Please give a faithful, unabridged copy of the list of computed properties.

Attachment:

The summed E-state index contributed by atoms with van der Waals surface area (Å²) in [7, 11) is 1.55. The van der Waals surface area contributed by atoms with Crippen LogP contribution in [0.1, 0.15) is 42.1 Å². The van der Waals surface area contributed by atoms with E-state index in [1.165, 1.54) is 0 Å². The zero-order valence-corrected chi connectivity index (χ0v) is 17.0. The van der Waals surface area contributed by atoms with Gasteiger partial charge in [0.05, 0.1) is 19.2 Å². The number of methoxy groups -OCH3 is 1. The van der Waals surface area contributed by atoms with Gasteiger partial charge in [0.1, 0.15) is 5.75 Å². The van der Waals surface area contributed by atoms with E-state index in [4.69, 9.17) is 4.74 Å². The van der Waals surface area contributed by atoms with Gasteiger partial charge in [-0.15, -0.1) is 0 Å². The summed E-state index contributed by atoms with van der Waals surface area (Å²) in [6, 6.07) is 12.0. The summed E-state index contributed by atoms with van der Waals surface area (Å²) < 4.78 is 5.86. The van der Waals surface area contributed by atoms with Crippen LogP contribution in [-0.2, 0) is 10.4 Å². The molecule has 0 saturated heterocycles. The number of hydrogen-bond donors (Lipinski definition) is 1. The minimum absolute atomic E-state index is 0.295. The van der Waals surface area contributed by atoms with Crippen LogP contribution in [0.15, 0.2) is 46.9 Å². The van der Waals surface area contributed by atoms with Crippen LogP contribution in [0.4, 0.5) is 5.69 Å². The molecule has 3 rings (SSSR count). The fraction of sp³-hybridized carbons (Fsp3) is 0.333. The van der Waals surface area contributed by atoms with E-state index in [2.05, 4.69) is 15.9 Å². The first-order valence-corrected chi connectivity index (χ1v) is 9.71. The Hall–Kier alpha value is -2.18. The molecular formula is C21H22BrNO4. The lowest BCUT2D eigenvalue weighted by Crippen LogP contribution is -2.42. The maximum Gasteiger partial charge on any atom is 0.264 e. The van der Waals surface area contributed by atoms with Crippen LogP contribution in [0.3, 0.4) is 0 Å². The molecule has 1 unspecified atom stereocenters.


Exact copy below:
The summed E-state index contributed by atoms with van der Waals surface area (Å²) in [7, 11) is 1.55. The van der Waals surface area contributed by atoms with Crippen LogP contribution in [0.1, 0.15) is 42.1 Å². The van der Waals surface area contributed by atoms with E-state index in [1.165, 1.54) is 0 Å². The zero-order valence-corrected chi connectivity index (χ0v) is 17.0. The van der Waals surface area contributed by atoms with Gasteiger partial charge in [0.05, 0.1) is 19.2 Å². The number of methoxy groups -OCH3 is 1. The van der Waals surface area contributed by atoms with Gasteiger partial charge in [0.1, 0.15) is 5.75 Å². The van der Waals surface area contributed by atoms with E-state index in [4.69, 9.17) is 4.74 Å². The van der Waals surface area contributed by atoms with Gasteiger partial charge in [-0.15, -0.1) is 0 Å². The summed E-state index contributed by atoms with van der Waals surface area (Å²) in [6, 6.07) is 12.0. The summed E-state index contributed by atoms with van der Waals surface area (Å²) < 4.78 is 5.86. The van der Waals surface area contributed by atoms with Crippen LogP contribution in [-0.2, 0) is 10.4 Å². The molecule has 0 saturated heterocycles. The number of hydrogen-bond donors (Lipinski definition) is 1. The minimum absolute atomic E-state index is 0.295. The van der Waals surface area contributed by atoms with Crippen LogP contribution in [0.15, 0.2) is 46.9 Å². The van der Waals surface area contributed by atoms with Crippen LogP contribution in [0.4, 0.5) is 5.69 Å². The molecule has 3 rings (SSSR count). The fraction of sp³-hybridized carbons (Fsp3) is 0.333. The van der Waals surface area contributed by atoms with E-state index in [2.05, 4.69) is 15.9 Å². The first-order valence-corrected chi connectivity index (χ1v) is 9.71. The Hall–Kier alpha value is -2.18. The molecular formula is C21H22BrNO4. The lowest BCUT2D eigenvalue weighted by Crippen LogP contribution is -2.42. The maximum Gasteiger partial charge on any atom is 0.264 e. The van der Waals surface area contributed by atoms with Crippen LogP contribution in [0.3, 0.4) is 0 Å². The molecule has 1 unspecified atom stereocenters.